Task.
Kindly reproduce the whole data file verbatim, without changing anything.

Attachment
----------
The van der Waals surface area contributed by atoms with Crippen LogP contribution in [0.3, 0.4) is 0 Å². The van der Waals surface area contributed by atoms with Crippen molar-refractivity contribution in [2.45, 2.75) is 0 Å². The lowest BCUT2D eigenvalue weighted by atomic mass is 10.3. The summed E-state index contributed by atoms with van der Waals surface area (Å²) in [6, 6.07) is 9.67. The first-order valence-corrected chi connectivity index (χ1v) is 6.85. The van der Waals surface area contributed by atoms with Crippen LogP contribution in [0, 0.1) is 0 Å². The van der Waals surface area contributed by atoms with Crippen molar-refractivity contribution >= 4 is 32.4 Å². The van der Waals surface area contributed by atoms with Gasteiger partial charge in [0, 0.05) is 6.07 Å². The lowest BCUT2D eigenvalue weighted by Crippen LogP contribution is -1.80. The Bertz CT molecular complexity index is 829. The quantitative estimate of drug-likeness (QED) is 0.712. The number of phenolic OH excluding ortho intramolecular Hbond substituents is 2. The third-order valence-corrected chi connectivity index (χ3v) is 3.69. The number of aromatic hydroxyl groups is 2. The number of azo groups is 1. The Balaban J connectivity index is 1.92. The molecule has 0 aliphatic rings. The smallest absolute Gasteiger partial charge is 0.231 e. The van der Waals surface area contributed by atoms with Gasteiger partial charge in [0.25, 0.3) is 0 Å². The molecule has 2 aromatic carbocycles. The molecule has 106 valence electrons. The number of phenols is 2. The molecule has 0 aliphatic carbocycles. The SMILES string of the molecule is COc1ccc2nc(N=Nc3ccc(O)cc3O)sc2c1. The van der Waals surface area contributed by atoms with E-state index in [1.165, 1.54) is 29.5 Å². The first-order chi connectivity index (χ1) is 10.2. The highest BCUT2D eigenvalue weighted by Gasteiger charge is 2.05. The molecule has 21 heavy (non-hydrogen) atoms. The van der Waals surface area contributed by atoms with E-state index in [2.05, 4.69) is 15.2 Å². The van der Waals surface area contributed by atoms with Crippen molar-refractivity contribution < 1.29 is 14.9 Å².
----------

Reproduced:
The van der Waals surface area contributed by atoms with Crippen LogP contribution in [0.3, 0.4) is 0 Å². The van der Waals surface area contributed by atoms with Crippen molar-refractivity contribution in [2.45, 2.75) is 0 Å². The lowest BCUT2D eigenvalue weighted by atomic mass is 10.3. The summed E-state index contributed by atoms with van der Waals surface area (Å²) in [6, 6.07) is 9.67. The first-order valence-corrected chi connectivity index (χ1v) is 6.85. The van der Waals surface area contributed by atoms with Crippen LogP contribution in [0, 0.1) is 0 Å². The van der Waals surface area contributed by atoms with Crippen molar-refractivity contribution >= 4 is 32.4 Å². The van der Waals surface area contributed by atoms with Gasteiger partial charge in [0, 0.05) is 6.07 Å². The lowest BCUT2D eigenvalue weighted by Crippen LogP contribution is -1.80. The Bertz CT molecular complexity index is 829. The quantitative estimate of drug-likeness (QED) is 0.712. The number of phenolic OH excluding ortho intramolecular Hbond substituents is 2. The third-order valence-corrected chi connectivity index (χ3v) is 3.69. The number of aromatic hydroxyl groups is 2. The number of azo groups is 1. The Balaban J connectivity index is 1.92. The molecule has 0 aliphatic rings. The smallest absolute Gasteiger partial charge is 0.231 e. The van der Waals surface area contributed by atoms with Gasteiger partial charge in [0.25, 0.3) is 0 Å². The molecule has 2 aromatic carbocycles. The molecule has 106 valence electrons. The number of phenols is 2. The molecule has 0 aliphatic carbocycles. The SMILES string of the molecule is COc1ccc2nc(N=Nc3ccc(O)cc3O)sc2c1. The van der Waals surface area contributed by atoms with E-state index in [1.165, 1.54) is 29.5 Å². The first-order chi connectivity index (χ1) is 10.2. The highest BCUT2D eigenvalue weighted by Gasteiger charge is 2.05. The molecule has 21 heavy (non-hydrogen) atoms. The van der Waals surface area contributed by atoms with E-state index in [2.05, 4.69) is 15.2 Å². The van der Waals surface area contributed by atoms with Crippen molar-refractivity contribution < 1.29 is 14.9 Å².